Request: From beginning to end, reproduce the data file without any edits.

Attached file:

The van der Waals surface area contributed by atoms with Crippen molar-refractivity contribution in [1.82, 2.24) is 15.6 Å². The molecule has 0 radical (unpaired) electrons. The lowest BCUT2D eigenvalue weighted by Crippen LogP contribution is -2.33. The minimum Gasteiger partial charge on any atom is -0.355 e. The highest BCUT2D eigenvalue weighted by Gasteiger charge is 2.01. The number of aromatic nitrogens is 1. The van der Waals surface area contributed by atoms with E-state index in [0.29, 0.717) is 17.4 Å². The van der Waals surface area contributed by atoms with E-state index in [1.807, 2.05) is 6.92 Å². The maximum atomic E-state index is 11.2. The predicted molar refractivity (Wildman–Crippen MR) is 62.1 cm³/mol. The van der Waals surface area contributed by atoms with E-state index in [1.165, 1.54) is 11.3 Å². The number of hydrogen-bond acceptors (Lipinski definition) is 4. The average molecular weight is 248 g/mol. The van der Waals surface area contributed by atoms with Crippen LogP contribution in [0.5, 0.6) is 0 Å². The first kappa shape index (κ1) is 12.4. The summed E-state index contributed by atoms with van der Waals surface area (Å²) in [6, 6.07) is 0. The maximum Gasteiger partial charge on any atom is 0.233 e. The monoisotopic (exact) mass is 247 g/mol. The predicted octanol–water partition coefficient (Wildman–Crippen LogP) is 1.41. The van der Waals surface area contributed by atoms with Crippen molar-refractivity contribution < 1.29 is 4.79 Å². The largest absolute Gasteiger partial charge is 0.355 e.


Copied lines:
The van der Waals surface area contributed by atoms with Crippen molar-refractivity contribution in [1.82, 2.24) is 15.6 Å². The molecule has 0 radical (unpaired) electrons. The lowest BCUT2D eigenvalue weighted by Crippen LogP contribution is -2.33. The minimum Gasteiger partial charge on any atom is -0.355 e. The highest BCUT2D eigenvalue weighted by Gasteiger charge is 2.01. The number of aromatic nitrogens is 1. The van der Waals surface area contributed by atoms with E-state index in [0.29, 0.717) is 17.4 Å². The van der Waals surface area contributed by atoms with E-state index in [1.807, 2.05) is 6.92 Å². The maximum atomic E-state index is 11.2. The predicted molar refractivity (Wildman–Crippen MR) is 62.1 cm³/mol. The van der Waals surface area contributed by atoms with E-state index in [1.165, 1.54) is 11.3 Å². The number of hydrogen-bond acceptors (Lipinski definition) is 4. The average molecular weight is 248 g/mol. The van der Waals surface area contributed by atoms with Crippen LogP contribution in [0.5, 0.6) is 0 Å². The first kappa shape index (κ1) is 12.4. The summed E-state index contributed by atoms with van der Waals surface area (Å²) in [6, 6.07) is 0. The maximum Gasteiger partial charge on any atom is 0.233 e. The monoisotopic (exact) mass is 247 g/mol. The predicted octanol–water partition coefficient (Wildman–Crippen LogP) is 1.41. The van der Waals surface area contributed by atoms with Crippen molar-refractivity contribution < 1.29 is 4.79 Å². The largest absolute Gasteiger partial charge is 0.355 e.